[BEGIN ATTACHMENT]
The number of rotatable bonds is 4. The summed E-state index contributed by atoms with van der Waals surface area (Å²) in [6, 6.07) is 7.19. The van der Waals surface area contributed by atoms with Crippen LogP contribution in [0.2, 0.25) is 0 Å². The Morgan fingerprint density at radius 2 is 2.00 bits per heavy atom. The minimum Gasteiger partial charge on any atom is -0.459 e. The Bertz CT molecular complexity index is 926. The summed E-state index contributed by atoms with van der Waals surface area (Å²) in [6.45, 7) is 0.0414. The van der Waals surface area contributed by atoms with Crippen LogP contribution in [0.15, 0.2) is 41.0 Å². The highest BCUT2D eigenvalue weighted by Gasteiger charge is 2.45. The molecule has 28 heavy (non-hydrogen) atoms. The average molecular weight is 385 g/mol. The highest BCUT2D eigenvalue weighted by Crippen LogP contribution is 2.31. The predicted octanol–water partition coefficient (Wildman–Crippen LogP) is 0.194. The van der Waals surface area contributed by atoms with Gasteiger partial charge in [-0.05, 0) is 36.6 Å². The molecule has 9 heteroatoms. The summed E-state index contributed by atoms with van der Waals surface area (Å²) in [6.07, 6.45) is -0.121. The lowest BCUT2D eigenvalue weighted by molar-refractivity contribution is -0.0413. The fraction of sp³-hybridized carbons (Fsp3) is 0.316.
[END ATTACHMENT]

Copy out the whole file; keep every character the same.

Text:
The number of rotatable bonds is 4. The summed E-state index contributed by atoms with van der Waals surface area (Å²) in [6, 6.07) is 7.19. The van der Waals surface area contributed by atoms with Crippen LogP contribution in [0.2, 0.25) is 0 Å². The Morgan fingerprint density at radius 2 is 2.00 bits per heavy atom. The minimum Gasteiger partial charge on any atom is -0.459 e. The Bertz CT molecular complexity index is 926. The summed E-state index contributed by atoms with van der Waals surface area (Å²) in [6.45, 7) is 0.0414. The van der Waals surface area contributed by atoms with Crippen LogP contribution in [0.15, 0.2) is 41.0 Å². The highest BCUT2D eigenvalue weighted by Gasteiger charge is 2.45. The molecule has 28 heavy (non-hydrogen) atoms. The average molecular weight is 385 g/mol. The highest BCUT2D eigenvalue weighted by Crippen LogP contribution is 2.31. The predicted octanol–water partition coefficient (Wildman–Crippen LogP) is 0.194. The van der Waals surface area contributed by atoms with Gasteiger partial charge in [-0.05, 0) is 36.6 Å². The molecule has 9 heteroatoms. The summed E-state index contributed by atoms with van der Waals surface area (Å²) in [6.07, 6.45) is -0.121. The lowest BCUT2D eigenvalue weighted by molar-refractivity contribution is -0.0413. The fraction of sp³-hybridized carbons (Fsp3) is 0.316.